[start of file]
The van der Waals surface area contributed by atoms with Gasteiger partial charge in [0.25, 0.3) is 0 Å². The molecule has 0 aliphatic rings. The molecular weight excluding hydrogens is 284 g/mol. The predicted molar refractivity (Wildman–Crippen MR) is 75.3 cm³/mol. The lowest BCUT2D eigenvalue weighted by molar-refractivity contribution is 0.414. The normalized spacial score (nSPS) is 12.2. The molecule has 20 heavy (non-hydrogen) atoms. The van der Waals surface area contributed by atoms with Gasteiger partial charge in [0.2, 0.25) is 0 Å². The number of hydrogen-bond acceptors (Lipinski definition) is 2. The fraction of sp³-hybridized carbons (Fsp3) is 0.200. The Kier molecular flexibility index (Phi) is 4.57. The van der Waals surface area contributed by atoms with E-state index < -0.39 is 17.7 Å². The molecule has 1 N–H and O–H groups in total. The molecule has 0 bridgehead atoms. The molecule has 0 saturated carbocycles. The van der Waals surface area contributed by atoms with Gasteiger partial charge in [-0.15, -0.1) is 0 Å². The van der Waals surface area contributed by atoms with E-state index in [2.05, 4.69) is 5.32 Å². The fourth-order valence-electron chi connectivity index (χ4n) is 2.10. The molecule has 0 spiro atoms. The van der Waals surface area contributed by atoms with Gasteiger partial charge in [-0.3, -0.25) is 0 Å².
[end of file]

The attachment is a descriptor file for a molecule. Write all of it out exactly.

The van der Waals surface area contributed by atoms with Gasteiger partial charge in [0.25, 0.3) is 0 Å². The molecule has 0 aliphatic rings. The molecular weight excluding hydrogens is 284 g/mol. The predicted molar refractivity (Wildman–Crippen MR) is 75.3 cm³/mol. The lowest BCUT2D eigenvalue weighted by molar-refractivity contribution is 0.414. The normalized spacial score (nSPS) is 12.2. The molecule has 20 heavy (non-hydrogen) atoms. The van der Waals surface area contributed by atoms with Gasteiger partial charge in [0.2, 0.25) is 0 Å². The number of hydrogen-bond acceptors (Lipinski definition) is 2. The fraction of sp³-hybridized carbons (Fsp3) is 0.200. The Kier molecular flexibility index (Phi) is 4.57. The van der Waals surface area contributed by atoms with E-state index < -0.39 is 17.7 Å². The molecule has 1 N–H and O–H groups in total. The molecule has 0 bridgehead atoms. The molecule has 0 saturated carbocycles. The van der Waals surface area contributed by atoms with Gasteiger partial charge in [-0.15, -0.1) is 0 Å². The van der Waals surface area contributed by atoms with E-state index in [2.05, 4.69) is 5.32 Å². The fourth-order valence-electron chi connectivity index (χ4n) is 2.10. The molecule has 0 spiro atoms. The van der Waals surface area contributed by atoms with Gasteiger partial charge in [-0.3, -0.25) is 0 Å².